Climate explained: humans have dealt with plenty of climate variability

23 09 2020
© Professor John Long, Flinders University, Author provided


(originally published on The Conversation)


 

How much climate variability have humans dealt with since we evolved and since we started settling (Neolithic times)? How important was migration to human survival during these periods?

 

The climate always fluctuates as variation in the Sun’s heat reaching Earth drives glacial-interglacial cycles. Over the past 420,000 years there have been at least four major transitions between ice ages and relatively warmer interglacial periods.

Modern humans emigrated from Africa to populate the rest of the globe between 120,000 and 80,000 years ago, which means our species has had to adapt to many massive climate transitions.

 

Warming and cooling

The Last Interglacial 129,000–116,000 years ago was a period of intense global warming (from around 2 ℃ higher than today to as much as 11 ℃ higher in the Arctic), leading to a large reduction of the Arctic, Greenland and Antarctic ice sheets, and a 6–9 m rise in sea level.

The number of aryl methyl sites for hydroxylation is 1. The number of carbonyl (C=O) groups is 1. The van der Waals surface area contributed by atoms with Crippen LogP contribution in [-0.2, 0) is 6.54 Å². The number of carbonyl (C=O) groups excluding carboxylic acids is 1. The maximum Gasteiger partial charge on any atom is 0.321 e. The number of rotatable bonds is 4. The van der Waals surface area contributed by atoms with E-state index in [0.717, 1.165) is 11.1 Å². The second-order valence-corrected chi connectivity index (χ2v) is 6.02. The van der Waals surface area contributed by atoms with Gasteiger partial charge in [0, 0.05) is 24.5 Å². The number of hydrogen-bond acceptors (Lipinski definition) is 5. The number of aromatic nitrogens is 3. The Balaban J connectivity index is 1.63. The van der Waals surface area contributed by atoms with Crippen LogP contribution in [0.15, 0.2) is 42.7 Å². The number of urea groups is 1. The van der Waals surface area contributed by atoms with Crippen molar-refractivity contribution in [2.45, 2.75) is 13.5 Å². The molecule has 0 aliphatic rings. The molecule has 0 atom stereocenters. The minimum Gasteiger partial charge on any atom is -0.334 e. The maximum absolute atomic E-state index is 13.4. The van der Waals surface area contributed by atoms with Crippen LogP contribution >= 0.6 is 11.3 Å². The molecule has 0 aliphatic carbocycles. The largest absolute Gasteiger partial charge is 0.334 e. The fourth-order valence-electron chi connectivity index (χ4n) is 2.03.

The front of a glacier breaking away and falling into the sea.
Arctic glaciers have melted before. Flickr/Kimberly Vardeman, CC BY

The Last Glacial Maximum from 26,500–19,000 years ago coincided with a large drop in atmospheric CO₂ and a 4.3 ℃ cooling globally.


Read more: Climate explained: will the tropics eventually become uninhabitable?


 

Low temperatures turned much of the world’s water into ice and expanded glaciers.

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